Diversity Is Our Greatest Strength

They say that variety is the spice of life, and I agree with it, You need to keep things interesting. Make changes to things and just see where life takes you. This can be something major, like changing careers, homes or even countries, but it could also be small things, like taking a different route in to work, or buying a different coffee on morning. These small areas of diversity are what adds the colour and extra flavor to life.

Why is it then, that as authors we are almost expected to choose a genre and stick to it? I know that with the eBook revolution, and self publishing, it is possible for an author to write multiple genres, but how many of those make it, or just return to the chosen sector?

I know I do. Ok we may wander off the path a little, but what about a big genre jump, I know a lot of us have ideas for stories completely outside our current genre but we don’t do it.

it would seem that more often than not, writers are defined first and foremost by their genre.

” Have you read anything by Alex  Laybourne?”

“No he writes Horror… I don’t like Horror.”

Why does it have to be like this?

I have read numerous articles about this same subject, and the thinking behind it is simple. Fan base. Fans expect a certain sort of work from an author, and to change it completely, to say move from Horror to Romance, would put noses out of joint and be too big of a risk.

Sure, I see a risk, but I also see a reward. Besides, isn’t that what life is all about… taking risks. Doing something different and taking that chance at something you want.

If we played it safe in every avenue of life, things would be downright dull.

Actors and actresses, these fine folks do a very similar job as authors. They tell stories, one through words, and the other through actions (as a result of the words). Actors are not forced to choose a genre and stick to it. Ok, some choose to do so, but look back at the great actors, they appeared in a great range of films, from comedies to drama, war movies and romantic films.

Clark Gable, Tom Hanks, Paul Newman, Marlon Brando Sandra Bullock, Julia Roberts, Helen Mirren name them all, they have appeared in a range of movies, and have received acclaim for their performances in many of these genres.

Why therefore, are writers so often afraid to test the waters around them? Sure, some of the fans we build up may question our decision, but if the writing is good, surely they will still give it a read, and the potential for new fans is colossal.  I like a writer because of the style of their writing and the ability to tell a story, not because of the genre they write in.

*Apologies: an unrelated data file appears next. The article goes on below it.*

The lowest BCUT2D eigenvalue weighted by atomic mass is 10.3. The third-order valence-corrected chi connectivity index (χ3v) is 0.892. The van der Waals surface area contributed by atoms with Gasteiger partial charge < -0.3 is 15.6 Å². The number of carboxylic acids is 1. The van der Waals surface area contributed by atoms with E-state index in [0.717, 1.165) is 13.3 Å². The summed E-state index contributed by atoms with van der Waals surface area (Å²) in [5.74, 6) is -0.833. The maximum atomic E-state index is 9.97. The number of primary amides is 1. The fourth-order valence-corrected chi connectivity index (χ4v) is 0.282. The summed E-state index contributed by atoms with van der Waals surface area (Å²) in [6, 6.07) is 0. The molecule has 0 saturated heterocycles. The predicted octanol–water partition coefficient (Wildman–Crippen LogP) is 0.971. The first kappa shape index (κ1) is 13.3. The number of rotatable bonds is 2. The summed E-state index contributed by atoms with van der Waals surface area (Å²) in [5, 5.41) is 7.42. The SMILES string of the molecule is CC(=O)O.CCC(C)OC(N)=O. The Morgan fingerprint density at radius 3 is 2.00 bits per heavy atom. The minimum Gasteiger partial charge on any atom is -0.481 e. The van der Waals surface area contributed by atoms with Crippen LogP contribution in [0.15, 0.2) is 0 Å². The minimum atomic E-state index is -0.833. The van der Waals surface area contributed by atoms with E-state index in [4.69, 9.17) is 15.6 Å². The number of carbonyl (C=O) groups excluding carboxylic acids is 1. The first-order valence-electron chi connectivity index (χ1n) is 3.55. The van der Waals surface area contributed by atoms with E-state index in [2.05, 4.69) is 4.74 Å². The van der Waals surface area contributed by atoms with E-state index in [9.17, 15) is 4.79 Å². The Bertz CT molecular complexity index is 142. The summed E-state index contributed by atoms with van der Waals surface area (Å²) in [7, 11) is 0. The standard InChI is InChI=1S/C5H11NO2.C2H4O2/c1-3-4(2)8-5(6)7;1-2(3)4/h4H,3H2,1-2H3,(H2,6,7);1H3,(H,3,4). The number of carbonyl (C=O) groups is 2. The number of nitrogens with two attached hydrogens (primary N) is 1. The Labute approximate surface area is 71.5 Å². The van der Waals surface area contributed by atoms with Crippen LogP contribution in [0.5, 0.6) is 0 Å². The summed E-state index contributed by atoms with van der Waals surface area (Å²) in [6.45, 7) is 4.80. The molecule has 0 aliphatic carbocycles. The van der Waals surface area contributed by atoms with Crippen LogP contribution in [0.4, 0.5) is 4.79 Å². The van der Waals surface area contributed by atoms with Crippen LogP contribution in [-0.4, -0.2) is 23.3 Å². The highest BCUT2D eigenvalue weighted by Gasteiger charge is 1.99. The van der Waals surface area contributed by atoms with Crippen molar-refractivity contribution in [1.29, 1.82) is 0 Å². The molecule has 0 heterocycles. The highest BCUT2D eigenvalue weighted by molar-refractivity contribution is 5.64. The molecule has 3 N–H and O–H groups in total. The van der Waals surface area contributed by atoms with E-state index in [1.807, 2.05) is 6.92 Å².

What about you? Are you firmly stuck in one genre, do you dabble in others, but stay as close to home as possible, or are you a writing nomad, wandering the genre fields with great abandon? I know where I currently stand, but I also know where I want to end up. I say cast off the label of genre and write what ever your head and your heart tells you to write.

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8 thoughts on “Diversity Is Our Greatest Strength

  1. Interesting post Alex. For myself, I love the freedom of sci-fi and to a lesser extent, fantasy and I enjoy mixing the two up. I guess if I ever ran out of ideas for these two genres, or became obsessed with an idea that was outside my normal genres I’d probably write it and be damned. But then I really have nothing to lose, lol. How I’d feel if I actually had a fan base I just don’t know.

    What I do know is that I’ve enjoyed some of your short stories that were outside the horror/paranormal box and I think you /should/ explore out there. 🙂

  2. Thanks Meeks,

    There are so many fascinating things out there, and so many ideas waiting to be plucked and written, I would only be punishing myself if I forced myself to write in only one genre.

  3. As you know, my first couple of books have been of the nonfiction variety. I do not, however, want to be stuck in that genre. I would love to write some horror or maybe some mysteries.
    I like zombies, vampires, and werewolves. But I also like books that have psycho killers. They get to you a bit more, because they fall into the category of being more possible.
    Many ideas enter my head (and my dreams), but I have not yet made anything out of them. It is a bit scary to contemplate jumping genres like that, but it may well get my name out there more than it is.

    1. I think you should definitely give it a go Maxine. I love the idea of just writing what is in your head and heart. A genre is just a label, and I don’t like labels. It is just a way to sort us all, and ensure that people retain the place and position the rest of the world assigns them. Remove the label of genre and we have the freedom that all other artists have.

      1. I need to just jump right in and let the inspiration flow. The worst that happens is that it sucks. At least I will have tried.
        I believe that Stephen King said something about writing what you love to read. Does that sound familiar?
        I wrote my first two books, My Remembrance, and Cameron’s Journey, because I had a message to express and people to inspire. Now, it’s time to write purely for entertainment purposes.

  4. I agree. Admittedly most of my stories naturally gravitate towards one genre, although I do crossover between horror and paranormal romance. There are so many sub-genre nowadays anyway that I like to think readers are more relaxed about their favourite authors than they used to be. Write what comes naturally, that’s what I say!

    1. I hope you are right about the readers being more relaxed. I know with my work, the highway trilogy is an in your face horror adventure, but my next two books will be somewhat lower pace and more character driven horror tales.

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